In their third iteration of shutdown poker, House Republicans eagerly seized on a new approach: to demand the removal of all subsidies for members of Congress and their staffs for health insurance. They framed this as treating Congress just like other Americans. It is utter nonsense. Most Americans have health insurance through their employers, and the lion’s share of their insurance premiums are paid — tax free — by their employers. Nothing in the Affordable Care Act will change this. Members of Congress and their staff have traditionally been treated the same as other federal employees; they purchase insurance on the federal employees health insurance marketplace, with 72 percent of their premiums covered.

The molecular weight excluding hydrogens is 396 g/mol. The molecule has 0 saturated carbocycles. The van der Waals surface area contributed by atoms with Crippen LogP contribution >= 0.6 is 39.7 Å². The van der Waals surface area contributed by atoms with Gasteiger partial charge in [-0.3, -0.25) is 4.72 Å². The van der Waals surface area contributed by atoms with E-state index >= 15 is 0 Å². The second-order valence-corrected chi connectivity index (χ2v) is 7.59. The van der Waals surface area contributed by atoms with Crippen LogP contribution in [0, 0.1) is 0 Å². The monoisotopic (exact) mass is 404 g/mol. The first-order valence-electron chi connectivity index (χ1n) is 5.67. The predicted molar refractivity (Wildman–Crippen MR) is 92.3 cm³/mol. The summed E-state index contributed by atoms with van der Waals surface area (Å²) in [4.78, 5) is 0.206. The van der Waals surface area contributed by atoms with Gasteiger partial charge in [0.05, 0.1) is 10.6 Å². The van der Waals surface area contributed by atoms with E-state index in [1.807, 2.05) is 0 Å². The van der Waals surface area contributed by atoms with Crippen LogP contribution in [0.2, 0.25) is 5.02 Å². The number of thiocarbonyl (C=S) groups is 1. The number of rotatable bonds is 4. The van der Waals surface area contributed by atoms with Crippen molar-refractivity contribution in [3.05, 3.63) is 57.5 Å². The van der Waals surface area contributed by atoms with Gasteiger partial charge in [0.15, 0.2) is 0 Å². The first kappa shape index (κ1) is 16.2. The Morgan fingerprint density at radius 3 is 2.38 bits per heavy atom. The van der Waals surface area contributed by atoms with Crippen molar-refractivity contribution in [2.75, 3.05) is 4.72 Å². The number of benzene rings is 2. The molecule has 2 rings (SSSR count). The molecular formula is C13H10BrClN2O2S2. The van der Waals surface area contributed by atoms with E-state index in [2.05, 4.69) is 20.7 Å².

A capricious amendment to the Affordable Care Act offered by Senator Chuck Grassley, an Iowa Republican, moved senators and their staffs off the federal employee health marketplace and onto the new Affordable Care Act exchanges, but it left ambiguous whether their subsidies would remain. (Grassley, remember, engaged in sham negotiations with his "friend" Max Baucus for many months in 2009 to find common ground and compromise on a health reform plan that was based on his own ardent support for the Republican plan to counter the Clinton health plan in 1993-94; he, however, pulled the rug out from under those negotiations and denounced in the strongest terms things he had strongly supported before Barack Obama became president.) Urged on by a bipartisan group of senators, including Tom Coburn, who feared that the removal of subsidies — a unique punishment — would result in a major brain drain in personal offices and committees, the administration said that the subsidies could remain, albeit in a very constrained form.